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I can't tell if that's sarcastic.

It used to be said [...] that AIX looks like one space alien discovered Unix, and described it to another different space alien who then implemented AIX. But their universal translators were broken and they'd had to gesture a lot.

-- Paul Tomblin




I think they both are being sarcastic. I am migrating from Solaris to AIX (stupid government) at work and AIX sucks.


Well, I know I was being sarcastic.

Although I suppose that if you held a gun to my head and forced me to select a commercial Unix for a project, and if my stunned perplexity didn't get me killed, HPUX would be an admirable choice.


Wow, I didn't realize Intel still made Itaniums and that HP still sold box built around them. Or that HP-UX 11i was, like a Zombie, still alive somehow.


Grrr. Smit[1]. A non-optional (in many cases) tool to accomplish administrative tasks on AIX boxes. Making it nigh impossible to script common stuff that was easy on any other unixish OS.

[1]https://www.ibm.com/developerworks/aix/library/au-smit/


I've always used smit (or smitty) to do an initial configuration, then hit F6 to get the actual commands that get executed, and script the rest from there.


When you're IBM, you want everything to look like AS/400.... or clunky Java Swing apps.


I know IBM is weird...but AS/400 or whatever they call it now is still just an amazing platform. it's one of those things that ends up doing things that are super critical. in some ways it doesn't have real competitors. OpenVMS? If there's a infinite amount of money Non-Stop?


AS/400 was a multi language VM environment long before Java. It really was/is amazing. I wish there was a way for newer generations to learn about things like this. I'm not sure how that would look. Maybe a History of Systems book or something?


There are many retro computing enthusiast groups around (depending where you live - none here around Dublin, it seems) but I'm yet to see one dedicated to midrange or mainframe systems.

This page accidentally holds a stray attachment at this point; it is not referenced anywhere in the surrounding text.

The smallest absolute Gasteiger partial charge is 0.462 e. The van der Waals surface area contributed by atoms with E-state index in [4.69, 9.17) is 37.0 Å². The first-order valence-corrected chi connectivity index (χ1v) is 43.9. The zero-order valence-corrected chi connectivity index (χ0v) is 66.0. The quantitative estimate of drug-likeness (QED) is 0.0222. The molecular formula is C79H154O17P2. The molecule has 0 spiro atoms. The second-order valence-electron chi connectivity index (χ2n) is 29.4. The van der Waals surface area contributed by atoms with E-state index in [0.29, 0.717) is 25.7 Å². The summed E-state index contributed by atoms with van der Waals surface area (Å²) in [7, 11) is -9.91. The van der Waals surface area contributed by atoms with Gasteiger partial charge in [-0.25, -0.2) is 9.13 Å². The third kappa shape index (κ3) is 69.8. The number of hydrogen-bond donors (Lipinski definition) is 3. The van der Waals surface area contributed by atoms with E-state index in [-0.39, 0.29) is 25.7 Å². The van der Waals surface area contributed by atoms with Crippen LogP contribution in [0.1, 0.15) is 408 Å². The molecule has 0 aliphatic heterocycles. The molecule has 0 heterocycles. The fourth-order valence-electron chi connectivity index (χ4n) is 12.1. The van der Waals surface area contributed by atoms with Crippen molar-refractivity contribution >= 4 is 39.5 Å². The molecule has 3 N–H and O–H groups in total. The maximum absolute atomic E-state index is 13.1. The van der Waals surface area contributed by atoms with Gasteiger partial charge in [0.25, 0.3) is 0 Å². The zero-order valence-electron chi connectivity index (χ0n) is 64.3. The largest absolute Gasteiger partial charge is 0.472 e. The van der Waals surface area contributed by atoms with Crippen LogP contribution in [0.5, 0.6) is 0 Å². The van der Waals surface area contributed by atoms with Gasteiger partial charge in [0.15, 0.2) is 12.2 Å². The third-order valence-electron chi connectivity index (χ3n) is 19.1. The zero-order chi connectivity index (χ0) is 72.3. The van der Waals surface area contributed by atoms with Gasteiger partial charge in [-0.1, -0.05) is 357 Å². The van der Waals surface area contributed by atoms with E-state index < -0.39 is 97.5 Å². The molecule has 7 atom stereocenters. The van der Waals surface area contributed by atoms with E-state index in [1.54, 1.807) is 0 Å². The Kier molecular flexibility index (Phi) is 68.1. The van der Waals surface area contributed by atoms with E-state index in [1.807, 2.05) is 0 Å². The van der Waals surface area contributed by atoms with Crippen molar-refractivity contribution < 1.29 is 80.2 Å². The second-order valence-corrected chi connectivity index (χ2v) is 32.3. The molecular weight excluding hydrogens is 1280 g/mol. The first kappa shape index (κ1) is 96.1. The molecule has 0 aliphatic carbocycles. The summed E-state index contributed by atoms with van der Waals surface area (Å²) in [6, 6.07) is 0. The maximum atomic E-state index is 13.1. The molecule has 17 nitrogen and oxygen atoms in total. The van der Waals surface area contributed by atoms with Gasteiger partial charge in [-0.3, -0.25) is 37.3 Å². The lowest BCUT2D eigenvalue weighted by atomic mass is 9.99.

It is a shame. Many challenges we find today happen to have been solved in the 60s. Then in the 70s, then in the 80s...


Exactly – everyone does know their retro consoles and home computers, I can't find anyone who would have some interest in the systems you mentioned. Bummers.


Worst - even platforms that are still in use, such as IBM zSeries and iSeries are very poorly represented in tutorial space.


I'd love me some IBM i hands on day.


Is there a Hercules for iSeries?


It's not exactly retro either. I have a friend that works at an absurdly large financial institution...all of their credit card transactions clear through iseries/os400/?they_call_it...

EDIT: One thing that I love is the fact that they distributed apps in intermediate form and then compiled at installation time. (Sounds familiar, right?)


Heck I work on a AS400/iSeries/IBM i or whatever they are called.


The terminal font used to be beautiful...


I imagine many UNIX folks that never touched Aix aren't aware that around 2000 time-frame, the .so model used in Aix was similar to the Windows one.

There were import libraries and symbols to be exported needed to be defined in export files.

Of course, eventually they converged into the standard UNIX model for shared objects.




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